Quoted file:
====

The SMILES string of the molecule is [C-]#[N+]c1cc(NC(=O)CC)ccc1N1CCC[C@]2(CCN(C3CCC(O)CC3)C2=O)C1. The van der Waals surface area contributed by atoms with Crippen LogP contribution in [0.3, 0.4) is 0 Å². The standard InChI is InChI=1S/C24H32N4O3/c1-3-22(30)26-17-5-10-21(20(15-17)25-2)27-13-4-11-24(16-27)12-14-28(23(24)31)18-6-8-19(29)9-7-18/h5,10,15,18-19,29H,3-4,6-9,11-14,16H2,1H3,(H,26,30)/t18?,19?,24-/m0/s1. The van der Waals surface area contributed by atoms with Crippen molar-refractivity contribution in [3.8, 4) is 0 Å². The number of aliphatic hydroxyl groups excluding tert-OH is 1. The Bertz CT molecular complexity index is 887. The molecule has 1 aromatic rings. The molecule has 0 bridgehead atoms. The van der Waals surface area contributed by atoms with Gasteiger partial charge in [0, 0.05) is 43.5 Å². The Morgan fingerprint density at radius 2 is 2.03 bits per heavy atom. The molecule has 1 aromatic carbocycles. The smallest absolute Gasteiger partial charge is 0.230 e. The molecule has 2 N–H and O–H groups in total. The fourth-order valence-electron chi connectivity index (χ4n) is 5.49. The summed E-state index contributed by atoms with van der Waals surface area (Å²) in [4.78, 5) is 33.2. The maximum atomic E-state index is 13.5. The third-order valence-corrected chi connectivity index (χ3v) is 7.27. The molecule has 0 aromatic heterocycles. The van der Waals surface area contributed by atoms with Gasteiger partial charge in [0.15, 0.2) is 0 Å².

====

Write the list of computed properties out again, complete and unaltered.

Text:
The SMILES string of the molecule is [C-]#[N+]c1cc(NC(=O)CC)ccc1N1CCC[C@]2(CCN(C3CCC(O)CC3)C2=O)C1. The van der Waals surface area contributed by atoms with Crippen LogP contribution in [0.3, 0.4) is 0 Å². The standard InChI is InChI=1S/C24H32N4O3/c1-3-22(30)26-17-5-10-21(20(15-17)25-2)27-13-4-11-24(16-27)12-14-28(23(24)31)18-6-8-19(29)9-7-18/h5,10,15,18-19,29H,3-4,6-9,11-14,16H2,1H3,(H,26,30)/t18?,19?,24-/m0/s1. The van der Waals surface area contributed by atoms with Crippen molar-refractivity contribution in [3.8, 4) is 0 Å². The number of aliphatic hydroxyl groups excluding tert-OH is 1. The Bertz CT molecular complexity index is 887. The molecule has 1 aromatic rings. The molecule has 0 bridgehead atoms. The van der Waals surface area contributed by atoms with Gasteiger partial charge in [0, 0.05) is 43.5 Å². The Morgan fingerprint density at radius 2 is 2.03 bits per heavy atom. The molecule has 1 aromatic carbocycles. The smallest absolute Gasteiger partial charge is 0.230 e. The molecule has 2 N–H and O–H groups in total. The fourth-order valence-electron chi connectivity index (χ4n) is 5.49. The summed E-state index contributed by atoms with van der Waals surface area (Å²) in [4.78, 5) is 33.2. The maximum atomic E-state index is 13.5. The third-order valence-corrected chi connectivity index (χ3v) is 7.27. The molecule has 0 aromatic heterocycles. The van der Waals surface area contributed by atoms with Gasteiger partial charge in [0.15, 0.2) is 0 Å².